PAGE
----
It's true, I'm my father's son in so many ways. For years now my watch has been a Casio. The latest version is a Casio W-201, $15.68 from Walmart. It did everything I ever needed; what could be better as I went from exam room to exam room? Indestructible; let my patients pee or poop on it, I don't care! The band wears out before the battery dies, amortized at what, $1.75 a year? Comfortable, waterproof, you don't have to move it on your wrist to activate a self-winding feature.

Of course, practicality isn't everything, is it? The Seamaster is just what my admiring father said it was, a classic. In these days of watches as jewelry, even though I eschew jewelry for myself, there it is, I have it. It wouldn't be wrong to wear it for, I guess, occasions, or even every day if I wanted. And its a twofer. I look at it and I remember, not only Bea and the family, but my place in it, her love, my Dad's love, the original family, their pride, their foibles. And the jewelry part is just a throw in, although I can point to it with pride.

No need to choose. It cost me $750 to clean up the Seamaster, add a new crown, and add a nice leather strap. Estimated value of this classic, $1,250. Estimated value of the superior functioned Casio, $15.68 minus two years of depreciation. I'm wearing them both. At different times.

In the end now, at least for the present, it appears that I prefer the Seamaster. Not for the luxury, that wouldn't be Shenkinesque. For the memory, for the feeling. I like it. Works for me. The memories. The mysteries that were never explained.

I wonder who this guy The Major was?

Budd Shenkin

Thursday, November 1, 2018

The Midterms and the Dem Organizational Problem

On the afternoon of Halloween, I went over to the Goldman School of Public Policy at Cal, where Dean Henry Brady, President of the University and former Arizona Governor and Secretary of DHS Janet Napolitano, and famous Professor Bob Reich opined on the coming midterm election. Henry discussed the four-part split of the Republican Party and the difficulty of their negotiating their conflicting interests. Napolitano discussed the closeness of the coming race and her optimism on the Dems capturing the House. Reich discussed his pessimism over the gerrymandering and voter suppression of the election, how both Democrats and Republicans had overlooked the problems of the non-college education whites over decades and the economic hardship and resentment this had caused, and how the underlying issue of the election was now authoritarianism vs. democracy, all of which left him pessimistic. He doesn't see the Trump election as an aberration, apparently. In an effort to be optimistic, all agreed that the generation of the students in the room were more engaged than any they had encountered in years, and Napolitano observed that actions and reactions are the way of politics.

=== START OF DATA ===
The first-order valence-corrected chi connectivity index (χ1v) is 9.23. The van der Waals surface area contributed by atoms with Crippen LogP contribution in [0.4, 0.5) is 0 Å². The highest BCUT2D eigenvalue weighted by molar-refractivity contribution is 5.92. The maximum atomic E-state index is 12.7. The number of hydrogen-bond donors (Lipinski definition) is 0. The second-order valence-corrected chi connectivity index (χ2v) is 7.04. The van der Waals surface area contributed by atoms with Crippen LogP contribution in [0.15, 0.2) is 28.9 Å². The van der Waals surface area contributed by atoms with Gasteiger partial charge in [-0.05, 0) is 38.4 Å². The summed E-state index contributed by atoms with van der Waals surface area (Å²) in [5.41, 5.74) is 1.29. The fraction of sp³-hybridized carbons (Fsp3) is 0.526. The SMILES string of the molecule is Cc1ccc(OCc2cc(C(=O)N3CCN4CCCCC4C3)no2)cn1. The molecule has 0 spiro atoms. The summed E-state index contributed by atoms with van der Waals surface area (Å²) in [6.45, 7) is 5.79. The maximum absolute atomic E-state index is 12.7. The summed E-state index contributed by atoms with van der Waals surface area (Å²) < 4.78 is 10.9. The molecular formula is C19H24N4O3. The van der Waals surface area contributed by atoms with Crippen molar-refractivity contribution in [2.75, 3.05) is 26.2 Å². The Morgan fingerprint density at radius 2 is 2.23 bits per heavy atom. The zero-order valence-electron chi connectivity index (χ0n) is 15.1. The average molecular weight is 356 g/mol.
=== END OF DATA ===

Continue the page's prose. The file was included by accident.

When Henry read my question to the panel, which was "how come the Democrats are launching such small bore issues for the election?" Reich smiled knowingly and glanced sideways at Napolitano, who replied that the issues weren't small bore at all, health care is important, but one has to tailor arguments to each locale.  That latter is true, but the national organization's role should be to set a tone and some general perspective in a skillful, inclusive way, and not just rerun "protect Social Security" for the millionth time.

At the reception afterwards, I spoke with Napolitano, whom I had not met before. I asked her about Diane Feinstein's decision to run again at age 85, observing that I imagined that she could not really answer the question. She said that she liked Diane, that she was surprised that she had run again, and then wanted to say more, but then agreed with me that she really probably should not say anything else. She asked me what I thought.

I told her that I was appalled by DiFi's decision. If she had retired, there would have been many competent applicants for her job; it was a rare chance for someone younger to move up. I said that I thought it reflected the Democrats' misunderstanding of the task at hand. Their task is to find the younger leadership within their ranks and nurture it. If one views the Democratic party as an organization, what organizations need to do is to assure their vibrancy as they move forward, to identify, to nurture, and to promote the talent for leadership within their ranks. Think of it as a corporation. There, competent leaders would be conscious of the need to find and promote the talent, and not to let it languish. They would look out and say – “Look at her, over there, down in the ranks. She's great! Let's move her up! Let's get her more experience, more authority, develop her!” That's not what we hear from the Democrats. Instead, the gerontocracy keep their places as long as they can, and aspirants for higher office are left to fend for themselves. That's one way to let leadership emerge, but to my mind, not the best way. It's too chaotic, and it doesn't select for competence.

Then, probably thinking that this was the perfect opportunity to drill for an opinion from a random but well-informed Democrat, she asked me what I thought about Pelosi. Happy to be asked, I phrased my answer as artfully as I could. I told her that Nancy had done a wonderful job in her career, and she should be honored for it. But the Congress is a complex organization. There is an inside job and an outside job. Chuck and Nancy might do a wonderful job on the inside operations, but as Trump has shown, there is a crying need for doing the outside job, of speaking to the country and leading its thought. Trump is good at this, and the Democrats are Little League compared to him. They need to compete with him better on the battlefield of public opinion. This requires new leaders; we need to refresh the screen. Obama reflected that after eight years he was required to leave, and although he regretted it (and although we certainly have come to regret it,) he thought it was a good thing. Organizations need to refresh. So, to conclude, I think it's time for Nancy to move on.